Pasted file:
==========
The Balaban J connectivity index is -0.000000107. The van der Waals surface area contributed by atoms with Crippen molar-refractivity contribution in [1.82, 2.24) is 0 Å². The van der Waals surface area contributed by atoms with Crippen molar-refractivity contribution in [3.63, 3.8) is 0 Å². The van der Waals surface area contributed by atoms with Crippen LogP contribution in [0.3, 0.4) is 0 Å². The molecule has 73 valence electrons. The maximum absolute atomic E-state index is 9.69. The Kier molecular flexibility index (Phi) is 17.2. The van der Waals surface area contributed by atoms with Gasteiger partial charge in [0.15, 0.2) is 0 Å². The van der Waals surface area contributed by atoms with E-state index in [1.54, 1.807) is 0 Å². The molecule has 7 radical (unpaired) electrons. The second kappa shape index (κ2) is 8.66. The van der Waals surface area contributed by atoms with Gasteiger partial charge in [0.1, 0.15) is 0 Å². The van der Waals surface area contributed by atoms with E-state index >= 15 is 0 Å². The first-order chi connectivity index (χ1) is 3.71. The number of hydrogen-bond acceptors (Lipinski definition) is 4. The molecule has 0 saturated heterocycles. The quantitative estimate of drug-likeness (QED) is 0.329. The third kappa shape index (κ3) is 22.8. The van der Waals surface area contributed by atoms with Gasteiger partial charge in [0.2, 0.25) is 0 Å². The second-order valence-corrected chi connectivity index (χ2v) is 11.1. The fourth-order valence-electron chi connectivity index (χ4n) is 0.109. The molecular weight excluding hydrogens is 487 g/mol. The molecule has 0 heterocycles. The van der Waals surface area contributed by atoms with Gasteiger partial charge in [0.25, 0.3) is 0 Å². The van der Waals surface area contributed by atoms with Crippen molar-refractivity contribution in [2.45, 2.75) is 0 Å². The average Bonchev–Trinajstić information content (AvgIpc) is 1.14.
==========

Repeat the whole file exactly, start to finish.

The Balaban J connectivity index is -0.000000107. The van der Waals surface area contributed by atoms with Crippen molar-refractivity contribution in [1.82, 2.24) is 0 Å². The van der Waals surface area contributed by atoms with Crippen molar-refractivity contribution in [3.63, 3.8) is 0 Å². The van der Waals surface area contributed by atoms with Crippen LogP contribution in [0.3, 0.4) is 0 Å². The molecule has 73 valence electrons. The maximum absolute atomic E-state index is 9.69. The Kier molecular flexibility index (Phi) is 17.2. The van der Waals surface area contributed by atoms with Gasteiger partial charge in [0.15, 0.2) is 0 Å². The van der Waals surface area contributed by atoms with E-state index in [1.54, 1.807) is 0 Å². The molecule has 7 radical (unpaired) electrons. The second kappa shape index (κ2) is 8.66. The van der Waals surface area contributed by atoms with Gasteiger partial charge in [0.1, 0.15) is 0 Å². The van der Waals surface area contributed by atoms with E-state index >= 15 is 0 Å². The first-order chi connectivity index (χ1) is 3.71. The number of hydrogen-bond acceptors (Lipinski definition) is 4. The molecule has 0 saturated heterocycles. The quantitative estimate of drug-likeness (QED) is 0.329. The third kappa shape index (κ3) is 22.8. The van der Waals surface area contributed by atoms with Gasteiger partial charge in [0.2, 0.25) is 0 Å². The second-order valence-corrected chi connectivity index (χ2v) is 11.1. The fourth-order valence-electron chi connectivity index (χ4n) is 0.109. The molecular weight excluding hydrogens is 487 g/mol. The molecule has 0 heterocycles. The van der Waals surface area contributed by atoms with Gasteiger partial charge in [0.25, 0.3) is 0 Å². The van der Waals surface area contributed by atoms with Crippen molar-refractivity contribution in [2.45, 2.75) is 0 Å². The average Bonchev–Trinajstić information content (AvgIpc) is 1.14.